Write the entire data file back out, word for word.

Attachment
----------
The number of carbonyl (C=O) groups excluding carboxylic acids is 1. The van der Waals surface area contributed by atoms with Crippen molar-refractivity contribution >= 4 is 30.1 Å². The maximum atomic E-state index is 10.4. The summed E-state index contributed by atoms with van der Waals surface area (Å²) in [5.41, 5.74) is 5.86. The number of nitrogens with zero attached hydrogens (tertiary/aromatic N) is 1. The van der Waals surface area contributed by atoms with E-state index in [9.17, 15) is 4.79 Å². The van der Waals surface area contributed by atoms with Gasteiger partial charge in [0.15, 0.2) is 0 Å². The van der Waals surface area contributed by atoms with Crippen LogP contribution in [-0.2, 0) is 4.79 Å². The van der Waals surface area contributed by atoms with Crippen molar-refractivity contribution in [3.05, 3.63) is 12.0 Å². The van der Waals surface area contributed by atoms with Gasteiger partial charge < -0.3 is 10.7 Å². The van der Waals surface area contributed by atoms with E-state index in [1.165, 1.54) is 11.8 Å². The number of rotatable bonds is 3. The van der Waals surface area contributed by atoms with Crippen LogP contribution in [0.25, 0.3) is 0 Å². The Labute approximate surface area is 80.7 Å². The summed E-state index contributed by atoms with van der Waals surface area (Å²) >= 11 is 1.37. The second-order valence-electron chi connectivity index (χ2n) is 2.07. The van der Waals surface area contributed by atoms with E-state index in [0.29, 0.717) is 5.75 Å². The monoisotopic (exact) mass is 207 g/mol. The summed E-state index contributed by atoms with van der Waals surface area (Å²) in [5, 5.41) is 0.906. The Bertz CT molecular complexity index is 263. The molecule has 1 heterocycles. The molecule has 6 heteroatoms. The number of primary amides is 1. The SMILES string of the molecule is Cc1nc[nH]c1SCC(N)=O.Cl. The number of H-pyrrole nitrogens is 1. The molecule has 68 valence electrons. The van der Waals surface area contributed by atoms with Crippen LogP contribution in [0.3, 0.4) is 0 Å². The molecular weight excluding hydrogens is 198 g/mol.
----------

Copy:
The number of carbonyl (C=O) groups excluding carboxylic acids is 1. The van der Waals surface area contributed by atoms with Crippen molar-refractivity contribution >= 4 is 30.1 Å². The maximum atomic E-state index is 10.4. The summed E-state index contributed by atoms with van der Waals surface area (Å²) in [5.41, 5.74) is 5.86. The number of nitrogens with zero attached hydrogens (tertiary/aromatic N) is 1. The van der Waals surface area contributed by atoms with E-state index in [9.17, 15) is 4.79 Å². The van der Waals surface area contributed by atoms with Gasteiger partial charge in [0.15, 0.2) is 0 Å². The van der Waals surface area contributed by atoms with Crippen LogP contribution in [-0.2, 0) is 4.79 Å². The van der Waals surface area contributed by atoms with Crippen molar-refractivity contribution in [3.05, 3.63) is 12.0 Å². The van der Waals surface area contributed by atoms with Gasteiger partial charge < -0.3 is 10.7 Å². The van der Waals surface area contributed by atoms with E-state index in [1.165, 1.54) is 11.8 Å². The number of rotatable bonds is 3. The van der Waals surface area contributed by atoms with Crippen LogP contribution in [0.25, 0.3) is 0 Å². The Labute approximate surface area is 80.7 Å². The summed E-state index contributed by atoms with van der Waals surface area (Å²) >= 11 is 1.37. The second-order valence-electron chi connectivity index (χ2n) is 2.07. The van der Waals surface area contributed by atoms with E-state index in [0.29, 0.717) is 5.75 Å². The monoisotopic (exact) mass is 207 g/mol. The summed E-state index contributed by atoms with van der Waals surface area (Å²) in [5, 5.41) is 0.906. The Bertz CT molecular complexity index is 263. The molecule has 1 heterocycles. The molecule has 6 heteroatoms. The number of primary amides is 1. The SMILES string of the molecule is Cc1nc[nH]c1SCC(N)=O.Cl. The number of H-pyrrole nitrogens is 1. The molecule has 68 valence electrons. The van der Waals surface area contributed by atoms with Crippen LogP contribution in [0.3, 0.4) is 0 Å². The molecular weight excluding hydrogens is 198 g/mol.